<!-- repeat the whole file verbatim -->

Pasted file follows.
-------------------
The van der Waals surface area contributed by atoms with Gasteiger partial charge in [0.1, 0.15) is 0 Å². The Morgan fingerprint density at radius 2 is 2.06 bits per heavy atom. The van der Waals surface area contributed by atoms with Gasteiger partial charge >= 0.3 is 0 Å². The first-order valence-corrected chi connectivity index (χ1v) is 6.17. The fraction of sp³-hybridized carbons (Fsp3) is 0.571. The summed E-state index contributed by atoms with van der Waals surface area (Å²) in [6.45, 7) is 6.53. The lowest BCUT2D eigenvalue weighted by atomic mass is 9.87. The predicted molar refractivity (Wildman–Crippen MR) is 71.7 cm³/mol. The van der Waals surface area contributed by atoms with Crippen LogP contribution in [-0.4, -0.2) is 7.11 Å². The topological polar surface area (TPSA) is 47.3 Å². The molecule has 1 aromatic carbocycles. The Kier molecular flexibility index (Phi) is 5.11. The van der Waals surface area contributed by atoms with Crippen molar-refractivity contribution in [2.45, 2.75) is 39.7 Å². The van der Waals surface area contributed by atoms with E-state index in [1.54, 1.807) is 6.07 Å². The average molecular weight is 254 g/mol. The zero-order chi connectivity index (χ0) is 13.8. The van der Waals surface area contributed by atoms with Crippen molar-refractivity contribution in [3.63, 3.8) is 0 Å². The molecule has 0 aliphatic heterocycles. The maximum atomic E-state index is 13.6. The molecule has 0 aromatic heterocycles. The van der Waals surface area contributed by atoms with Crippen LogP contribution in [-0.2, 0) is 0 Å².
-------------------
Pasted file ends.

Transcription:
The van der Waals surface area contributed by atoms with Gasteiger partial charge in [0.1, 0.15) is 0 Å². The Morgan fingerprint density at radius 2 is 2.06 bits per heavy atom. The van der Waals surface area contributed by atoms with Gasteiger partial charge >= 0.3 is 0 Å². The first-order valence-corrected chi connectivity index (χ1v) is 6.17. The fraction of sp³-hybridized carbons (Fsp3) is 0.571. The summed E-state index contributed by atoms with van der Waals surface area (Å²) in [6.45, 7) is 6.53. The lowest BCUT2D eigenvalue weighted by atomic mass is 9.87. The predicted molar refractivity (Wildman–Crippen MR) is 71.7 cm³/mol. The van der Waals surface area contributed by atoms with Crippen LogP contribution in [-0.4, -0.2) is 7.11 Å². The topological polar surface area (TPSA) is 47.3 Å². The molecule has 1 aromatic carbocycles. The Kier molecular flexibility index (Phi) is 5.11. The van der Waals surface area contributed by atoms with Crippen molar-refractivity contribution in [2.45, 2.75) is 39.7 Å². The van der Waals surface area contributed by atoms with E-state index in [1.54, 1.807) is 6.07 Å². The average molecular weight is 254 g/mol. The zero-order chi connectivity index (χ0) is 13.8. The van der Waals surface area contributed by atoms with Crippen molar-refractivity contribution in [3.63, 3.8) is 0 Å². The molecule has 0 aliphatic heterocycles. The maximum atomic E-state index is 13.6. The molecule has 0 aromatic heterocycles. The van der Waals surface area contributed by atoms with Crippen LogP contribution in [-0.2, 0) is 0 Å².